This current study, for instance, looked at political party affiliation, age, gender, and education, which were all found to play a role.

"But it's important to know that this study is purely correlational. We can't say [what causes Republicans to be] less able to distinguish fake news than Democrats. There are many factors at play here. It can be to do with how interested you are in politics, or it can be your analytical ability, or emotional responses to things. None of these are to do with a partisan split," said Mazrekaj.

However, Dagnall said there are psychological studies that have offered explanations for why people on the far right tend to believe fake news more than those with other political beliefs.

"Populist supporters prefer strong, autocratic leaders who value disciplinwhatsapp-sm" href="javascript:void(0);" onclick="shareOpen('https://api.whatsapp.com//send?text=Fake+News%3A+Who%27s+Better+at+Detecting+It%3F https%3A%2F%2Fwww.latestly.com%2Ftechnology%2Fscience%2Ffake-news-whos-better-at-detecting-it-5711324.html',900, 600)">

Science Deutsche Welle|
Fake News: Who's Better at Detecting It?
Representational Purpose Only (Photo Credits: File Image)

With the US in election mode, a study finds republicans are less likely to spot fake news than Democrats. Gender and education are important factors, too.More than 2 billion voters in 50 countries are set to go to the polls in 2024 — it's a record-breaking year for elections.

Also Read | Bioprinting Holds Potential in Transforming Landscape of Medical Treatments: Report.

But 2024 is also the year when artificial intelligence (AI) could flood our screens with fake news like never before. Some experts have voiced concern that new generative AI tools and a lack of regulation around the quickly-evolving technology may make it easier than ever to produce deepfake content and potentially influence the outcomes of elections around the world.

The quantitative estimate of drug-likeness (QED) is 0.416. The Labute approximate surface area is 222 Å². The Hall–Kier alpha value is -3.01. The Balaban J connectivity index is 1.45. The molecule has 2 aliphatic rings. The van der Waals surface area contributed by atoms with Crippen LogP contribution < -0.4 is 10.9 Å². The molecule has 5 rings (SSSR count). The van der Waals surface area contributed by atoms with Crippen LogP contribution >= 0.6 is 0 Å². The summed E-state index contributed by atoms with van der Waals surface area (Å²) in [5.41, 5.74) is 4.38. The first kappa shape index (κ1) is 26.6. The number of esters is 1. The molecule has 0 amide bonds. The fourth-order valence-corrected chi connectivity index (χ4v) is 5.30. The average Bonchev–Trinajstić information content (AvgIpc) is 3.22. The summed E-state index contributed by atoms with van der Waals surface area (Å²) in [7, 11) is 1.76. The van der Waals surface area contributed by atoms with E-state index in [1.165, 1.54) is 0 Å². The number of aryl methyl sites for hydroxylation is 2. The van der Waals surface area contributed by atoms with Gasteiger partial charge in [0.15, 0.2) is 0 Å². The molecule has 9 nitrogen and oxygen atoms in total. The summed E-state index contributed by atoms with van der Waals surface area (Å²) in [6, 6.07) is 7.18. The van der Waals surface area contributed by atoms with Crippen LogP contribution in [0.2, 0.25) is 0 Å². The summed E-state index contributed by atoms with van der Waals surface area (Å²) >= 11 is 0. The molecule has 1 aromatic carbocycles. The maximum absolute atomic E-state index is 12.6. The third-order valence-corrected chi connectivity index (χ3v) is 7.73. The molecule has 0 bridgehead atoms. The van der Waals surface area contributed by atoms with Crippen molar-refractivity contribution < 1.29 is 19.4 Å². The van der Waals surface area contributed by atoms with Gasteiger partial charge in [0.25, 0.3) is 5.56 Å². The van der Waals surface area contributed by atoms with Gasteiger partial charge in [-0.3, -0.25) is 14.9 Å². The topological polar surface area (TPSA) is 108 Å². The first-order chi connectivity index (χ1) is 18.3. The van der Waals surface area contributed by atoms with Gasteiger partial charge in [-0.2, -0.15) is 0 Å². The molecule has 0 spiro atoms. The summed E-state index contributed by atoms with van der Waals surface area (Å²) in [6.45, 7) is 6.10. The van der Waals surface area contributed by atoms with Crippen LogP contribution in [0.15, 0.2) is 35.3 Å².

Also Read | NASA Re-Establishes Contact With Mars Ingenuity Helicopter Which Had Lost Contact With Perseverance Rover.

And a study has now found that people's ability to determine what is true and what is fake news is linked to their education and voting preferences.

The US-based study suggests that Democrat voters, those traditionally on the left of the political spectrum, are more likely to discern true and false news than Republican voters, those traditionally on the right.

But it also found that people understand their ability to detect news quite well — meaning, people who do not perform well at detecting true and fake news know that they did not perform well.

"This study confirms that Conservatives seem more susceptible to online disinformation and not just fake news," said Neil Dagnall, a cognitive psychologist at the Manchester Metropolitan University, UK, who was not involved in the study.

Education is key to telling what's true and fake news

The study, which was published in the journal Communications Psychology, involved 533 Democrat and Republican voters in the US. The voters were asked to rate whether news headlines were true or false, and how confident they were in their judgement.